Hotels in Rome have to maintain high standards of cleanliness, so your room and all items inside it, including towels and bed linen will be thoroughly cleaned and disinfected prior to your arrival.
All staff members are required to wear face masks and maintain high levels of hygiene while working in the hotel, whether they are bar staff, housekeeping or on the front desk.
If breakfast is available, the hotel will make you aware of their procedure for serving this - self-serve buffets are not currently permitted.
Face masks are required while in all common areas of the hotel unless you are eating or drinking, but you do not have to wear them while in your room.
Hand sanitizer will be available, and you should remember to respect the social distancing rules in place throughout the common areas of the hotel. Some hotels may also take your temperature on arrival.
This may be surprising, but I believe the best way to stay safe in Rome is to avoid hurting yourself.
The way most people hurt themselves is simply by being distracted, which could be applied anywhere, not just when you're travelling.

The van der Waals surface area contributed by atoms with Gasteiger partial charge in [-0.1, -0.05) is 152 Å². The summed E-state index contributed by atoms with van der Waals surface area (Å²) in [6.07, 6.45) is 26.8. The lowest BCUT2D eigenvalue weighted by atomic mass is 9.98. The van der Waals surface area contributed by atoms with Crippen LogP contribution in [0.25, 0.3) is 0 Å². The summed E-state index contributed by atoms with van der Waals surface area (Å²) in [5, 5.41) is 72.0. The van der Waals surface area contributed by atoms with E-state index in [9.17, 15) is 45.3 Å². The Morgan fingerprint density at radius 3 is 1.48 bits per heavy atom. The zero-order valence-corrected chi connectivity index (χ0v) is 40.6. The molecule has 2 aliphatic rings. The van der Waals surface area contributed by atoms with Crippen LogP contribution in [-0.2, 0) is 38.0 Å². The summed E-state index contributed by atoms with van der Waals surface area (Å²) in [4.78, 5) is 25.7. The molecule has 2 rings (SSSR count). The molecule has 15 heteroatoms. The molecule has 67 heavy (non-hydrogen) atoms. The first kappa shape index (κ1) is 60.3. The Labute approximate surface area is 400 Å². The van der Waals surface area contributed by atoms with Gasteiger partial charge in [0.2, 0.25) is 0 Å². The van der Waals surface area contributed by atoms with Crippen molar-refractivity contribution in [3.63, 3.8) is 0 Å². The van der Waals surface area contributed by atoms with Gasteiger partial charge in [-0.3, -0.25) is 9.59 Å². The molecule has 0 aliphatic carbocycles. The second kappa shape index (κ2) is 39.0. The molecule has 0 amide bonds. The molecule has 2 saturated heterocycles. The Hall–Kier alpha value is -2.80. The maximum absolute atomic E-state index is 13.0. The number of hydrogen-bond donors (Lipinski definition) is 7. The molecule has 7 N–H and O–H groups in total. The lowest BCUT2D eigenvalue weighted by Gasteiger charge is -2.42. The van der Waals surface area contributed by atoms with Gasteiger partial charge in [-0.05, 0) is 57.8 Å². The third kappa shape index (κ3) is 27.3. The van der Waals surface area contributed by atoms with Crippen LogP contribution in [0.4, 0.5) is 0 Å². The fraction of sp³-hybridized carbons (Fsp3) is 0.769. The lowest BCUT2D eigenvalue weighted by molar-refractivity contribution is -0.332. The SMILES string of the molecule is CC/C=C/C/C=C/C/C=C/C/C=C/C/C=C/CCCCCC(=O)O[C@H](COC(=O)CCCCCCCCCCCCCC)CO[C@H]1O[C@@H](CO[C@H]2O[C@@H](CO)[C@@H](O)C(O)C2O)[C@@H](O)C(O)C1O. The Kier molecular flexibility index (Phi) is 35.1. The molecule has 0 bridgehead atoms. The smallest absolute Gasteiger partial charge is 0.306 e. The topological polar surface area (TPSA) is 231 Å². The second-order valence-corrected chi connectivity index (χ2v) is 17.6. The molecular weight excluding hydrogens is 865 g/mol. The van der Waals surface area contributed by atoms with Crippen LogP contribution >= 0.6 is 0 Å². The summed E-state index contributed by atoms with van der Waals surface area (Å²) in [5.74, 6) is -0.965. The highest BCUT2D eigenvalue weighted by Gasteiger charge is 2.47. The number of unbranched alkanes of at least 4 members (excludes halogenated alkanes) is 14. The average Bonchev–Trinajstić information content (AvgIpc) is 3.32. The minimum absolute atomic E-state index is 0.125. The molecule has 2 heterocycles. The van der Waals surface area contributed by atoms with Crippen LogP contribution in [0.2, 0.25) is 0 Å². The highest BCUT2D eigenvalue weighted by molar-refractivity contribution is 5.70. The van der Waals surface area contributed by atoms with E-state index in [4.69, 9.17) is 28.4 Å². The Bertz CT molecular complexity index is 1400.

Be careful about these:
Firstly, I am not preaching. There are lots of bars and nightclubs in Rome where people party, and that's normal. I sure did when I was in school.
I am not saying don't party! But be safe, just as you would at home.
Always go out with a friend and watch out for each other.
If you are visiting Rome alone, and want to go out and meet new people, exercise caution and try not to overdo it on the alcohol, and drink plenty of water.
I say all this because unfortunately, being drunk is one of the most common ways for people to have accidents. Rome has had incidents of hospitalisations and even deaths due to alcohol so please be careful!
It’s very easy to get overheated in Rome. You're walking a lot, the cobblestones can get super hot, and you may not realise how dehydrated you are. Here's my page with simple steps you can take to stay cool in Rome.
One way to stay safe in Rome in hot weather is to ensure you apply sunscreen and wear a hat, and carry water with you.
It’s easy to find drinking fountains in Rome, but it’s better if you carry a water bottle with you.
I often see people running across a street when they think no traffic is coming. Sometimes this is at a crosswalk, against a red light.
Sometimes this is just at a random spot in the street where someone feels like crossing.
Both of these activities are dangerous. An easy way to stay safe in Rome is to simply follow traffic and pedestrian rules.